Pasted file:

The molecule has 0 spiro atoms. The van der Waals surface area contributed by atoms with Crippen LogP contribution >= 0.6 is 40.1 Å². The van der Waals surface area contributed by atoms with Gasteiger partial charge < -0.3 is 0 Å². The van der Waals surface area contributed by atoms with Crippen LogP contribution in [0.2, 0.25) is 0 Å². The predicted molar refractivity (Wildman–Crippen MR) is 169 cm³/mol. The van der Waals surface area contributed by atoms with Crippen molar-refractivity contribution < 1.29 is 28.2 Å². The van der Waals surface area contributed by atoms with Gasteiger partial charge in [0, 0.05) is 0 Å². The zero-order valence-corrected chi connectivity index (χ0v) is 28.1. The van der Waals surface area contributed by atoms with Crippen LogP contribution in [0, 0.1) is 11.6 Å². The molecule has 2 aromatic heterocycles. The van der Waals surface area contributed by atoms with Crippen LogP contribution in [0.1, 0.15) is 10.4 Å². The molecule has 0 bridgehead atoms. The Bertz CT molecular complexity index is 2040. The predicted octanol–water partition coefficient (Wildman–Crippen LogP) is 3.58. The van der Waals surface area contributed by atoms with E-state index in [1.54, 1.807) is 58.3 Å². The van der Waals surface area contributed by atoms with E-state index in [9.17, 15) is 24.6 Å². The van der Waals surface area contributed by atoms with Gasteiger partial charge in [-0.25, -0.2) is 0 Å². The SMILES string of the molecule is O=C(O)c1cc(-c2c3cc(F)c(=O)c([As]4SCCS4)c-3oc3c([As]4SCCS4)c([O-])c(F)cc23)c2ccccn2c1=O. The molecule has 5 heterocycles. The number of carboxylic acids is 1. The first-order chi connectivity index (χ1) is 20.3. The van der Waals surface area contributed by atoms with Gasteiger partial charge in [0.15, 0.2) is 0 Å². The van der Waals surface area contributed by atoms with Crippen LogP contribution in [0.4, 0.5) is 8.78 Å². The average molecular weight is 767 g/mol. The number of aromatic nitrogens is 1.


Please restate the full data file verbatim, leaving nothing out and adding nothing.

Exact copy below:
The molecule has 0 spiro atoms. The van der Waals surface area contributed by atoms with Crippen LogP contribution >= 0.6 is 40.1 Å². The van der Waals surface area contributed by atoms with Gasteiger partial charge < -0.3 is 0 Å². The van der Waals surface area contributed by atoms with Crippen LogP contribution in [0.2, 0.25) is 0 Å². The predicted molar refractivity (Wildman–Crippen MR) is 169 cm³/mol. The van der Waals surface area contributed by atoms with Crippen molar-refractivity contribution < 1.29 is 28.2 Å². The van der Waals surface area contributed by atoms with Gasteiger partial charge in [0, 0.05) is 0 Å². The zero-order valence-corrected chi connectivity index (χ0v) is 28.1. The van der Waals surface area contributed by atoms with Crippen LogP contribution in [0, 0.1) is 11.6 Å². The molecule has 2 aromatic heterocycles. The van der Waals surface area contributed by atoms with Crippen LogP contribution in [0.1, 0.15) is 10.4 Å². The molecule has 0 bridgehead atoms. The Bertz CT molecular complexity index is 2040. The predicted octanol–water partition coefficient (Wildman–Crippen LogP) is 3.58. The van der Waals surface area contributed by atoms with E-state index in [1.54, 1.807) is 58.3 Å². The van der Waals surface area contributed by atoms with E-state index in [9.17, 15) is 24.6 Å². The van der Waals surface area contributed by atoms with Gasteiger partial charge in [-0.25, -0.2) is 0 Å². The SMILES string of the molecule is O=C(O)c1cc(-c2c3cc(F)c(=O)c([As]4SCCS4)c-3oc3c([As]4SCCS4)c([O-])c(F)cc23)c2ccccn2c1=O. The molecule has 5 heterocycles. The number of carboxylic acids is 1. The first-order chi connectivity index (χ1) is 20.3. The van der Waals surface area contributed by atoms with Gasteiger partial charge in [0.15, 0.2) is 0 Å². The van der Waals surface area contributed by atoms with Crippen LogP contribution in [0.4, 0.5) is 8.78 Å². The average molecular weight is 767 g/mol. The number of aromatic nitrogens is 1.